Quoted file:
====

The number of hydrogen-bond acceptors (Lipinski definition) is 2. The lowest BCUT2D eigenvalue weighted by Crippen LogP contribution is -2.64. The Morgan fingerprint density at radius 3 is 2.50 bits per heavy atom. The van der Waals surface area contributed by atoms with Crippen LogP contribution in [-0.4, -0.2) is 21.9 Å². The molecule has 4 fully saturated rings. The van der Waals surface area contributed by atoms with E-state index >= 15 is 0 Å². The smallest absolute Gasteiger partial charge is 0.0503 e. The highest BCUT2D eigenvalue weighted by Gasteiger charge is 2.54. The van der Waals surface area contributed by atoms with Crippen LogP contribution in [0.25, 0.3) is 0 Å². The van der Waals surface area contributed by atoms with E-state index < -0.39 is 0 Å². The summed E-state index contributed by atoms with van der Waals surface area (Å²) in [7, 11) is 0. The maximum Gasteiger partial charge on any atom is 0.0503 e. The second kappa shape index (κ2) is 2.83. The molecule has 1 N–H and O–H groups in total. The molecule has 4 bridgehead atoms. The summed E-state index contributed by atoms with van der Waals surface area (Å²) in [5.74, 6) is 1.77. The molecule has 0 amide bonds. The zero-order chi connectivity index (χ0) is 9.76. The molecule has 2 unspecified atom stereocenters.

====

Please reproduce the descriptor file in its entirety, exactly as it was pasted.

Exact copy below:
The number of hydrogen-bond acceptors (Lipinski definition) is 2. The lowest BCUT2D eigenvalue weighted by Crippen LogP contribution is -2.64. The Morgan fingerprint density at radius 3 is 2.50 bits per heavy atom. The van der Waals surface area contributed by atoms with Crippen LogP contribution in [-0.4, -0.2) is 21.9 Å². The molecule has 4 fully saturated rings. The van der Waals surface area contributed by atoms with E-state index >= 15 is 0 Å². The smallest absolute Gasteiger partial charge is 0.0503 e. The highest BCUT2D eigenvalue weighted by Gasteiger charge is 2.54. The van der Waals surface area contributed by atoms with Crippen LogP contribution in [0.25, 0.3) is 0 Å². The van der Waals surface area contributed by atoms with E-state index < -0.39 is 0 Å². The summed E-state index contributed by atoms with van der Waals surface area (Å²) in [7, 11) is 0. The maximum Gasteiger partial charge on any atom is 0.0503 e. The second kappa shape index (κ2) is 2.83. The molecule has 1 N–H and O–H groups in total. The molecule has 4 bridgehead atoms. The summed E-state index contributed by atoms with van der Waals surface area (Å²) in [5.74, 6) is 1.77. The molecule has 0 amide bonds. The zero-order chi connectivity index (χ0) is 9.76. The molecule has 2 unspecified atom stereocenters.